My recent interview with Dale Maharidge provided the occasion to bring up one of my favorite recent pieces of downturn-era media criticism, Vice Magazine's "Something Something Something Detroit", in which Thomas Morton described how the recession had sparked a "gold rush mentality" among journalists, looking to document some desolation on the cheap. Morton's piece was chockablock with examples of how you, too, could carefully crop a snapshot of the city that excised the good news and left you with a searing image of ruin -- notwithstanding the fact that it would likely be the same searing image of ruin everyone else happened to be using.
Morton recently appeared on NPR's On The Media to talk about his article with Bob Garfield, and he highlighted a chief offender:
BOB GARFIELD: You singled out one publication for [LAUGHS] particular disdain, and that was Time Magazine.
THOMAS MORTON: Our photographer told us he'd been called up by this reporter from Time, and realized when he went to pick him up he was - he had been dropped off in the city, basically, and he was only there - he had to be back in, like, eight hours. And they expected him to, you know, be able to get the feel of the city in that little [LAUGHS] eight-hour span. Within the course of two months they ran a pair of photo essays about Detroit's desolation, the first of which was called The Remains of Detroit, and it featured, I think, 10 or 11 pictures that were all from just three or four sites, and they were the big ones, the ones you always see. There was the Packard Auto Plant.
BOB GARFIELD: Well, wait, wait, that's a good one because it's an abandoned automotive plant, so that should be a perfectly legitimate symbol for the destruction of a city in progress, right?
THOMAS MORTON: The only problem is it was shut down in 1957 and it hasn't been open since.
BOB GARFIELD: [LAUGHING] Okay, so they're a little bit late on the Packard closing.
THOMAS MORTON: Yep.
BOB GARFIELD: What are the other usual venues for these documents of despair?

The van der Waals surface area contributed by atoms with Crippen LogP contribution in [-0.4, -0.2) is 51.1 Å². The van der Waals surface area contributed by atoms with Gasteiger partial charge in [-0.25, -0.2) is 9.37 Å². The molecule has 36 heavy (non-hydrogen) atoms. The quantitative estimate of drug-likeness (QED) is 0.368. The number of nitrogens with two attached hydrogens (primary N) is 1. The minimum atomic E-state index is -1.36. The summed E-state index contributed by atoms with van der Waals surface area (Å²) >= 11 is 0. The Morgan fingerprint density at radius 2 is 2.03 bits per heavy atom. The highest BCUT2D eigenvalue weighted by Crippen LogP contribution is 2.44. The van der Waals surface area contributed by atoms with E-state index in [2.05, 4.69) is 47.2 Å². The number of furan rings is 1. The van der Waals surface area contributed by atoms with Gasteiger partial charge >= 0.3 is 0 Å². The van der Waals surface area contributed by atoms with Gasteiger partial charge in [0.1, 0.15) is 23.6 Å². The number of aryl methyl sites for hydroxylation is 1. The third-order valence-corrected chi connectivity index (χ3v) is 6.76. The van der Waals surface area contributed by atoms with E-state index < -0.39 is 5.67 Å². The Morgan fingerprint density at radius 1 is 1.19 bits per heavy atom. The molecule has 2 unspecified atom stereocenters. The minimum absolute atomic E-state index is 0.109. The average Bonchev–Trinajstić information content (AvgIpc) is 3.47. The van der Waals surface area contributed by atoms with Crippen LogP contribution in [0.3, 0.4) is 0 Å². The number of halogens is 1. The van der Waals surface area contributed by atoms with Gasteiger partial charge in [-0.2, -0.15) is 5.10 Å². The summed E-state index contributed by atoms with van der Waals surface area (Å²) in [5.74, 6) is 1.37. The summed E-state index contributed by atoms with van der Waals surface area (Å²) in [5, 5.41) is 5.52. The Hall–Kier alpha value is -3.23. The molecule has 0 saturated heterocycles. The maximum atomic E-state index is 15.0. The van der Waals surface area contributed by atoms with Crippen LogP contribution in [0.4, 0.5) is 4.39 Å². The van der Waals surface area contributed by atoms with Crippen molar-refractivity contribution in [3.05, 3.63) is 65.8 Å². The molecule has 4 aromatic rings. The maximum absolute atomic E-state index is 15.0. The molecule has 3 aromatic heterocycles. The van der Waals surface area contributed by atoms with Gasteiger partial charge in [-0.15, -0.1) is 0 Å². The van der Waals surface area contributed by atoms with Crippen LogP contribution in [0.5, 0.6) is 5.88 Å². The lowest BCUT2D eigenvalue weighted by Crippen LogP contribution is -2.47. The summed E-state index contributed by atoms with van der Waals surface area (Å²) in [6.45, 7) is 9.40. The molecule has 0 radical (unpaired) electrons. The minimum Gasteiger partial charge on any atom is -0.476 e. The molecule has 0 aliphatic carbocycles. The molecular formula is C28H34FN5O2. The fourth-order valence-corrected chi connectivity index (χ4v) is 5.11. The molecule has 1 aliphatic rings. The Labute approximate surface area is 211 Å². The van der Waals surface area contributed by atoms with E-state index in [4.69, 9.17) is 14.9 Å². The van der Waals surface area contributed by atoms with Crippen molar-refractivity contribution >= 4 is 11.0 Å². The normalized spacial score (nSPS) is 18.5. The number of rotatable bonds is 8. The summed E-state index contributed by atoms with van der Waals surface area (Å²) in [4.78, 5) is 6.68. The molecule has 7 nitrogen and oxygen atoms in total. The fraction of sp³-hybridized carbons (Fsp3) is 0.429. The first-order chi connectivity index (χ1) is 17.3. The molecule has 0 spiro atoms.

THOMAS MORTON: The three big ones, as featured prominently in this Time photo essay, they're the Packard Plant, there's the Fisher Body Plant, which has been shut down a while, I don't think as long as the Packard Plant, and then there's the train station, which has been shut down since the '80s.
But what was interesting about it was what they did with the Packard Plant and the Fisher Plant. There would be one picture that was an interior, and it would say Packard Auto Plant; you know, the caption would explain what the photo was. And then there would be another one that was taken right outside the Packard Auto Plant, but instead of referencing the plant, it would say "Bellevue Avenue," which is where the Packard Auto Plant is located. And then they repeated that at the Fisher Body Plant, went outside, and it was still - it's still a shot of the plant but it says "Hasting Avenue."
BOB GARFIELD: Creating the illusion that there is at least twice as much urban devastation.
THOMAS MORTON: And creating the illusion that their photographer went to twice as many sites as [LAUGHS] he actually did.
The good news, of course, is that Time Magazine is going to take another shot at getting the Detroit story right and the resources they've committed to the story go well beyond the eight-hour photographic spelunking from earlier this year. As a part of "ASSIGNMENT: Detroit", the magazine has purchased a 5-bedroom house for the purposes of pursuing a year-long embed in the city. Introducing the project, Time EIC John Huey says: "As a story, Detroit has been misunderstood, underreported, stereotyped, avoided and exploited for decades. To get it right, we decided to become stakeholders." Hard to escape the impression that there's a little bit of self-confession there.
Among the products being offered is "The Detroit Blog", which ranges far beyond the typical story-lines garnered from the Motor City. And many of the features on the "ASSIGNMENT: Detroit" landing page explore the city in more dimensions than the "ruin porn" angle. That photo essay Morton describes is still on offer, however, boasting of elucidating the "elegiac sign of America's fading industrial might" that it really doesn't deliver. Nevertheless, the attention that Morton helped to bring to the way Detroit's been traditionally covered has had an impact, and in a city that's having significant media struggles of its own, Time's new commitment to the area may yet prove to be vital.
PREVIOUSLY, on the HUFFINGTON POST:
Detroit Overrun With Lazy Journalists Looking For Trite Depictions Of Poverty
Dale Maharidge Interview: Covering The Economic Pain Of Real Americans